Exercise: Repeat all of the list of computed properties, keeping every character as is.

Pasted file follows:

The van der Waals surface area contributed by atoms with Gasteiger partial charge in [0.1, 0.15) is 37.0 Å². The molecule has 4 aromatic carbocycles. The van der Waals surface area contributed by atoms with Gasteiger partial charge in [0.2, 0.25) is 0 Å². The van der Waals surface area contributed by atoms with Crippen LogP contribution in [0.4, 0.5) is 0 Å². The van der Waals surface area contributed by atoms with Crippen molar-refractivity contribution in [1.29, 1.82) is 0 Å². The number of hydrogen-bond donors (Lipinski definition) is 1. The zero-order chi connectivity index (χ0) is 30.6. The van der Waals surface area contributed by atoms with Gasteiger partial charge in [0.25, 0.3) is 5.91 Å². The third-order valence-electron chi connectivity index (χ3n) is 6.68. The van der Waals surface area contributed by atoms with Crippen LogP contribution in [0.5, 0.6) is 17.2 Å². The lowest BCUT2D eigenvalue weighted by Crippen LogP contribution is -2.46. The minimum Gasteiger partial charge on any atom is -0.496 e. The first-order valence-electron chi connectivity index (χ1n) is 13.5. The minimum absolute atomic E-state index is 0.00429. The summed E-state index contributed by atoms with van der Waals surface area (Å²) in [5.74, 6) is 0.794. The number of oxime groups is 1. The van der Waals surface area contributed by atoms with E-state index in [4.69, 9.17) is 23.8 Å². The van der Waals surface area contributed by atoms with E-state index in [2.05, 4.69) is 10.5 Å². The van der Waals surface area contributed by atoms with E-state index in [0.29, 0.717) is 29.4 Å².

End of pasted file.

The van der Waals surface area contributed by atoms with Gasteiger partial charge in [0.1, 0.15) is 37.0 Å². The molecule has 4 aromatic carbocycles. The van der Waals surface area contributed by atoms with Gasteiger partial charge in [0.2, 0.25) is 0 Å². The van der Waals surface area contributed by atoms with Crippen LogP contribution in [0.4, 0.5) is 0 Å². The van der Waals surface area contributed by atoms with Crippen molar-refractivity contribution in [1.29, 1.82) is 0 Å². The number of hydrogen-bond donors (Lipinski definition) is 1. The zero-order chi connectivity index (χ0) is 30.6. The van der Waals surface area contributed by atoms with Gasteiger partial charge in [0.25, 0.3) is 5.91 Å². The third-order valence-electron chi connectivity index (χ3n) is 6.68. The van der Waals surface area contributed by atoms with Crippen LogP contribution in [0.5, 0.6) is 17.2 Å². The lowest BCUT2D eigenvalue weighted by Crippen LogP contribution is -2.46. The minimum Gasteiger partial charge on any atom is -0.496 e. The first-order valence-electron chi connectivity index (χ1n) is 13.5. The minimum absolute atomic E-state index is 0.00429. The summed E-state index contributed by atoms with van der Waals surface area (Å²) in [5.74, 6) is 0.794. The number of oxime groups is 1. The van der Waals surface area contributed by atoms with E-state index in [4.69, 9.17) is 23.8 Å². The van der Waals surface area contributed by atoms with E-state index in [2.05, 4.69) is 10.5 Å². The van der Waals surface area contributed by atoms with E-state index in [0.29, 0.717) is 29.4 Å².